I welcome any positive step taken by Russia in reaction to our constructive proposals to start negotiations and consultations. I will be frank - Russia does not recognise our new power. Mr. Sergey Lavrov, whom I have known personally since the 1990s or so, did not reply to calls from my Minister. The Minister did not ask him to discuss the Olympic Games or football. He wanted to discuss the threat of war in our home. The Russian side did not react to our appeals.
The Security Council's sitting and the rather firm stand taken by the EU and the US are positive movements, but the situation is fragile. Please do not believe that, after yesterday's statement by Mr. Putin, everything will go smoothly or there is peace. There is no peace. Russian troops are still trying to seize our military units. Those units have their own arms, though. A spark can explode this situation at any moment. Even as we discuss it, there may be clashes breaking out and soldiers firing. There is no guarantee. The two military forces are in place and it could happen at any time.
The first precondition necessary to start negotiations is to take a step back and withdraw troops to their permanent bases. We can then start the negotiations. We are open to having them. We have never tried to avoid or hide from negotiations on the acute questions of radical forces, secessionists, nationalists, Nazis and so on.
I did not refer to another matter in my statement because I did not want to take up too much of the committee's time. Regarding the question of why this situation came to bloodshed and riots in the streets, it was down to ex-President Yanukovych. Reverting to a part of my speech that I did not read out, what happened was due to Yanukovych's sudden reverse from the path of Ukraine's European integration last November and his unwillingness to listen to people who were on the streets for more than three months in the fog and winter when the temperature was 25 degrees below zero. People are still there. The first protests were peaceful. My son, an 18 year old student, protested because he was frustrated with the decision to postpone signing the integration agreement. What did these people receive from the President? Nothing. Quite the contrary, a peaceful gathering on the night of 30 November was dispersed brutally. People were beaten with sticks to their hands and legs. The committee should remember these facts.
The protest then became more radical. Is it good or bad? Of course, it is bad. Nobody denies that there are many radical extremist forces among the protestors. The committee saw this. They have thrown Molotov cocktails at policemen and have thrown stones. I never justified those actions and nobody could justify them but I would like the committee to understand why those radical forces appeared, became stronger and now have a voice. They were more active on the street and through their own sacrifices forced the authorities to come to the negotiating table. It is a rather complicated process. I do not have an open and unconditional answer to the Deputy's question.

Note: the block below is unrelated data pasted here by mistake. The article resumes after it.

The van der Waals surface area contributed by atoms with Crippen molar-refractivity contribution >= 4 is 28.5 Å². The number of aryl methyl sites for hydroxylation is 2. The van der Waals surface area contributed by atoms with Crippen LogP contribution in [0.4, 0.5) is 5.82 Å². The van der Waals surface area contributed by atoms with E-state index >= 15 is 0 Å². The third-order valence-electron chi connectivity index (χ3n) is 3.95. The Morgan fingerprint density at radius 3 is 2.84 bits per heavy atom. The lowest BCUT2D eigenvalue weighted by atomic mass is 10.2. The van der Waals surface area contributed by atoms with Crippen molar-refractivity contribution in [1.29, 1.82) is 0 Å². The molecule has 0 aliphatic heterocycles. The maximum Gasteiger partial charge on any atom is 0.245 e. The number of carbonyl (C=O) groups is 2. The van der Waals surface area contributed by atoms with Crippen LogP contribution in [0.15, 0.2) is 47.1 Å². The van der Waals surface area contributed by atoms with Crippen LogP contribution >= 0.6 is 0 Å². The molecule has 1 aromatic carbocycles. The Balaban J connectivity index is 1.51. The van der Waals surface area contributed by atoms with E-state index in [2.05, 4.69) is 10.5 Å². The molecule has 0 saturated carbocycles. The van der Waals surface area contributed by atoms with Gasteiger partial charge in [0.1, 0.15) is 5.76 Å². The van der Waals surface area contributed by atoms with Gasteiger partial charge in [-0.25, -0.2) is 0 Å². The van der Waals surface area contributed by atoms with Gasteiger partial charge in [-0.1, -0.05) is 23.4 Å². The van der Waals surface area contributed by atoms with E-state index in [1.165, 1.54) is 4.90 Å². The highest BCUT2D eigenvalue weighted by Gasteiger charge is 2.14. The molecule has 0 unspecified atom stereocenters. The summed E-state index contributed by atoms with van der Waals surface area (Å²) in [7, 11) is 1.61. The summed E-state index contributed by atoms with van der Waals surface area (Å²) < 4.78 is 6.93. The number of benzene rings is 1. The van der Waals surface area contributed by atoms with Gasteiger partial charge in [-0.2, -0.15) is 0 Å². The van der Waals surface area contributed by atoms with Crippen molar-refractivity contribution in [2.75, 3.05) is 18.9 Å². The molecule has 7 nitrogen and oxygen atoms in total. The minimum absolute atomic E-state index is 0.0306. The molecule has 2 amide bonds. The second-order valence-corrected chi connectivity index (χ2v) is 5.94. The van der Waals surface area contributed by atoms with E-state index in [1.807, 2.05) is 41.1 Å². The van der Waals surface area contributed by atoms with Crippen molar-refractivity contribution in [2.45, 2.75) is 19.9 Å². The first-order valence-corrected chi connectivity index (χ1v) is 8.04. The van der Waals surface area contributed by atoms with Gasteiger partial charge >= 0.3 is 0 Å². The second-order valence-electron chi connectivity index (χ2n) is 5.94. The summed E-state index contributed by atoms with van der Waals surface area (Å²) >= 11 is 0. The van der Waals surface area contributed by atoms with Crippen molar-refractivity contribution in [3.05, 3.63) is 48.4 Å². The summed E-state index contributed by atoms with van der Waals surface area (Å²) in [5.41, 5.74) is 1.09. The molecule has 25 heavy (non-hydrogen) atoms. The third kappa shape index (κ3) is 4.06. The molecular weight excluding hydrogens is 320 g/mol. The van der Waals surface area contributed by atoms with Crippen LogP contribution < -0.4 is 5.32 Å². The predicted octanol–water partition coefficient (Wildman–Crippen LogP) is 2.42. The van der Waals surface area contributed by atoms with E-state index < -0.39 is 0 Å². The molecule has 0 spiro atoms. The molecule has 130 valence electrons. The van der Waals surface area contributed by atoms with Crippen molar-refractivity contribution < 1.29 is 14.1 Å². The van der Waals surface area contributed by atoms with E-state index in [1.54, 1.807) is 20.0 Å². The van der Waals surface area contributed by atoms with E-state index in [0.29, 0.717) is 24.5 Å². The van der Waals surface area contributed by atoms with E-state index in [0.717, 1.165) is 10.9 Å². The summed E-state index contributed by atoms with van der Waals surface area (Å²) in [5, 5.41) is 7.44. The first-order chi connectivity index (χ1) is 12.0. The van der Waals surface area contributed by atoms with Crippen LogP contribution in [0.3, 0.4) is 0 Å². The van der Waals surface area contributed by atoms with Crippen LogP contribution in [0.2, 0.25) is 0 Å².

Of course, there are radical forces. They are everywhere and in such difficult moments, they appear, become more active and gain some support among the population. It is always like this when a crisis takes place. It is everywhere but I would like to stress one thing. They are facts but these radical forces and ultra-nationalists have nothing to do with Crimea. There was no extremist, radical or representative of Svoboda or the right in Crimea, Donetsk, or other eastern regions. They are in the western part of the country and in Kiev. Nobody can deny this.
As far as the permission of the Government is concerned, being a diplomat, I cannot command this. When assessing this situation, I ask the committee to be impartial, unbiased and objective and to take all of the circumstances into account - what has led to such a situation. As has always happened in our history, such situations can be overcome. It will be settled. Professionals and constructive people will come to the Government. To this end, it is very important to hold presidential elections on 25 May 2014 because the Russian Federation and possibly some members of the committee still question the authority of the acting president. He is not pretending to be a president. He understands that he is acting president. He is mainly serving as speaker of the parliament. Of course, he must sign because according to the constitution, in order for a law to come into force, it should be signed by the president. Somebody must sign them. I did not hear any statement from Mr. Turchinov proving that he pretends to be a fully fledged president. I think that in two months' time, we will have a new legitimate legally elected president. I ask the committee's support once again to help in this matter.